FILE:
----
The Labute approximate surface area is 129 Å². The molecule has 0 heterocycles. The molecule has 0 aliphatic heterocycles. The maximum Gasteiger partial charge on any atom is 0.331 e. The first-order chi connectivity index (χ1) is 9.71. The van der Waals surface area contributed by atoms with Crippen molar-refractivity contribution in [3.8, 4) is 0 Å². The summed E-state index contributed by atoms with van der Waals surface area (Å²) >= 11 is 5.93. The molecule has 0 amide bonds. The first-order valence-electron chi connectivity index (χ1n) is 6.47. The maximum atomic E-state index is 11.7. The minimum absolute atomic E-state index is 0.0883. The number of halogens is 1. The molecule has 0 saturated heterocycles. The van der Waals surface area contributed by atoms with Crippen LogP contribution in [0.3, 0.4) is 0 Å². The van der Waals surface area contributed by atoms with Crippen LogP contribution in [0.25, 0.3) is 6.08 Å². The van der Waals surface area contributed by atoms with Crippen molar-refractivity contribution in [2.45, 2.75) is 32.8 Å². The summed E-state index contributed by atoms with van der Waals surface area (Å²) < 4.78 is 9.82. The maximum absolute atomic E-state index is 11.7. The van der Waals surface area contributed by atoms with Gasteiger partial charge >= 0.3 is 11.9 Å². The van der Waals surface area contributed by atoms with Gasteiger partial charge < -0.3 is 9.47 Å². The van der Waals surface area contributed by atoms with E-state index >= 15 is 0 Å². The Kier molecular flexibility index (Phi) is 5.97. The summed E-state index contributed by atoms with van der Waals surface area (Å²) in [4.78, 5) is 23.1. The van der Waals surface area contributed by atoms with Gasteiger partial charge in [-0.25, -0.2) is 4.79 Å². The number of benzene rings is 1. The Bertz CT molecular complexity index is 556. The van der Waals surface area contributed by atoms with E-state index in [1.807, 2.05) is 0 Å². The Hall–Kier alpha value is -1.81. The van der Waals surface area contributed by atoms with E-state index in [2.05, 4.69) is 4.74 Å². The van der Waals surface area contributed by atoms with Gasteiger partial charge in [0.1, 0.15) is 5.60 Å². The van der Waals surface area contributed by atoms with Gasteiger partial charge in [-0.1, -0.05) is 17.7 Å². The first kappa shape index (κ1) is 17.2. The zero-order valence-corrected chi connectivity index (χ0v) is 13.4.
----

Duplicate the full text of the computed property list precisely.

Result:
The Labute approximate surface area is 129 Å². The molecule has 0 heterocycles. The molecule has 0 aliphatic heterocycles. The maximum Gasteiger partial charge on any atom is 0.331 e. The first-order chi connectivity index (χ1) is 9.71. The van der Waals surface area contributed by atoms with Crippen molar-refractivity contribution in [3.8, 4) is 0 Å². The summed E-state index contributed by atoms with van der Waals surface area (Å²) >= 11 is 5.93. The molecule has 0 amide bonds. The first-order valence-electron chi connectivity index (χ1n) is 6.47. The maximum atomic E-state index is 11.7. The minimum absolute atomic E-state index is 0.0883. The number of halogens is 1. The molecule has 0 saturated heterocycles. The van der Waals surface area contributed by atoms with Crippen LogP contribution in [0.3, 0.4) is 0 Å². The van der Waals surface area contributed by atoms with Crippen LogP contribution in [0.25, 0.3) is 6.08 Å². The van der Waals surface area contributed by atoms with Crippen molar-refractivity contribution in [2.45, 2.75) is 32.8 Å². The summed E-state index contributed by atoms with van der Waals surface area (Å²) < 4.78 is 9.82. The maximum absolute atomic E-state index is 11.7. The van der Waals surface area contributed by atoms with Gasteiger partial charge >= 0.3 is 11.9 Å². The van der Waals surface area contributed by atoms with Gasteiger partial charge < -0.3 is 9.47 Å². The van der Waals surface area contributed by atoms with E-state index >= 15 is 0 Å². The Kier molecular flexibility index (Phi) is 5.97. The summed E-state index contributed by atoms with van der Waals surface area (Å²) in [4.78, 5) is 23.1. The van der Waals surface area contributed by atoms with Gasteiger partial charge in [-0.25, -0.2) is 4.79 Å². The number of benzene rings is 1. The Bertz CT molecular complexity index is 556. The van der Waals surface area contributed by atoms with E-state index in [1.807, 2.05) is 0 Å². The Hall–Kier alpha value is -1.81. The van der Waals surface area contributed by atoms with E-state index in [2.05, 4.69) is 4.74 Å². The van der Waals surface area contributed by atoms with Gasteiger partial charge in [0.1, 0.15) is 5.60 Å². The van der Waals surface area contributed by atoms with Gasteiger partial charge in [-0.1, -0.05) is 17.7 Å². The first kappa shape index (κ1) is 17.2. The zero-order valence-corrected chi connectivity index (χ0v) is 13.4.